Tainted Coin Doesn’t Buy Much

CoinCoverLook up in Amazon or Good Reads or any other reading search engine the words “medieval mystery” or such similarly worded phrase, and you will find a legion of novels under this genre.  Because I particularly enjoyed the work of Ariana Franklin, author of “The Mistress of the Art of Death,” I thought I would also enjoy “The Tainted Coin” by Mel Starr.  Both books revolve around the conceit of a medieval physician who use their skills to solve murders.  Both are heavily steeped in the mood and history of the times.  But that is where the similarities end.  Whereas Franklin creates a fully-formed cast of characters and an intricate plot, Starr’s work is flat and his characters, especially the villains, seem like mere place-holders.  The plot of The Tainted Coin revolves around the discovery of a tradesman who has been beaten to death for mysterious reasons, until it is revealed that he held an ancient coin in his mouth…a coin that is no doubt one of many in a secret treasure trove.  The hero, Master Hugh de Singleton, sets out with his side-kick, the groom, Arthur, to solve the murder on behalf of his employer, Lord Gilbert.  The tale is told in the first person, which makes it more personal, but it fails to ever raise the reader’s concern over whether the murder is solved, the maiden is rescued, or the Abbot is caught out.  Which is a good thing, because the story does not conclude with any semblance of satisfaction.  This is a series of adventures, so perhaps this is a technique used on purpose to get us to read the next in the series, but alas, it did not work for this reader. (This book was the fifth in the series) On the plus side, the author does seem to know his history, and the story is liberally sprinkled throughout with the types of food, clothing, and weaponry of the era.  Starr has even supplied us with a glossary of terms, which was a welcome added benefit.  It is a cozy little story, but certainly no “Brother Cadfael” of this genre.  Although mildly amusing, it does not really succeed in entertaining. My advice, look elsewhere in the vast holdings of medieval mysteries for your fix.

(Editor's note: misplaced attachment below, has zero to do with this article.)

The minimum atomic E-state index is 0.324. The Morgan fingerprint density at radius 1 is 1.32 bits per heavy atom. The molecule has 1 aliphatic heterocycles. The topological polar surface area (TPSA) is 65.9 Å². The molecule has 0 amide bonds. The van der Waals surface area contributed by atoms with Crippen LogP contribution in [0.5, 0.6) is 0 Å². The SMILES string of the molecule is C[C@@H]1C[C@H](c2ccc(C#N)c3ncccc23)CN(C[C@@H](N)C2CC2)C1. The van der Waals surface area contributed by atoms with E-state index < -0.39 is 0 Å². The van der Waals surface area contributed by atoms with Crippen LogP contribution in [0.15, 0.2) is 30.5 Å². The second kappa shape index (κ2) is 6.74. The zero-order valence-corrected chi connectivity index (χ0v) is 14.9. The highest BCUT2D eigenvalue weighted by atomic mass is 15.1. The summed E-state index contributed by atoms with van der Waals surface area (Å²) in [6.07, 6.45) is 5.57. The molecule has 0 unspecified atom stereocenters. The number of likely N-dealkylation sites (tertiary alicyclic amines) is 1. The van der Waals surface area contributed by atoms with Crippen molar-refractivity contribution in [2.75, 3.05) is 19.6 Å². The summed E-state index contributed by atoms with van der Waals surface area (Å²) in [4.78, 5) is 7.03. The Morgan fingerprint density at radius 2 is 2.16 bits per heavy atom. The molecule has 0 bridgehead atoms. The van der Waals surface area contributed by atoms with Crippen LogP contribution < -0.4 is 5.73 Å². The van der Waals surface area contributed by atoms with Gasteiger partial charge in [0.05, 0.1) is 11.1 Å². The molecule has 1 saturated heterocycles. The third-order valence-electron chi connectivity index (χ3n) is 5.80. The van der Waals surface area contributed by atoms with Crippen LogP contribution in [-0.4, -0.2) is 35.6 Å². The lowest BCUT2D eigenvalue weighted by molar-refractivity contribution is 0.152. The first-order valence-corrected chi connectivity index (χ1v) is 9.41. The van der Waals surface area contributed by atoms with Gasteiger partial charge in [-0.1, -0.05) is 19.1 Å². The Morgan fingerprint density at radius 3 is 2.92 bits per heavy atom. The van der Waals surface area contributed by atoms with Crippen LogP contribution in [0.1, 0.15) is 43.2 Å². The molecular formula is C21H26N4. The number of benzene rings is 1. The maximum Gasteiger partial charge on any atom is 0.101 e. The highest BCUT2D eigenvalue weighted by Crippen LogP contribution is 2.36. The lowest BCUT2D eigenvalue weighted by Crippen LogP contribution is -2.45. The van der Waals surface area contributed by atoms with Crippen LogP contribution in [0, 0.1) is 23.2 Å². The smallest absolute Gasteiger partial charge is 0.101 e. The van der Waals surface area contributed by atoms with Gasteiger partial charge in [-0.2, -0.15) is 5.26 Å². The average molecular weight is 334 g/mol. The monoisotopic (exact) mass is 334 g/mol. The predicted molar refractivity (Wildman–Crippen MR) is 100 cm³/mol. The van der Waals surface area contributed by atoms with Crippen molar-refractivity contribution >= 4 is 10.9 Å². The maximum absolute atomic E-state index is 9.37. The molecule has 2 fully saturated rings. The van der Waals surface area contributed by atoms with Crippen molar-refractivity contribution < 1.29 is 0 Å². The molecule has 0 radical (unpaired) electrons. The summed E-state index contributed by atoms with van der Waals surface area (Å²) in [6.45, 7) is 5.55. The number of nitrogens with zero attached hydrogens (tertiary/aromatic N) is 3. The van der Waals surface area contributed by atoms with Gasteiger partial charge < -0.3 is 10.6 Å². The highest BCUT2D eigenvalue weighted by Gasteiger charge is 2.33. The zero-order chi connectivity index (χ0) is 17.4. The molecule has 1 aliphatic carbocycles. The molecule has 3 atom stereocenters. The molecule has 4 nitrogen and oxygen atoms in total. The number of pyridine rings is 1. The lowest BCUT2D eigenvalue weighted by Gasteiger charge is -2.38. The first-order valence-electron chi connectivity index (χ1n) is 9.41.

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2 Comments

Filed under Book Review

2 responses to “Tainted Coin Doesn’t Buy Much

  1. Susan

    Excellent review. You sure do have eclectic taste!

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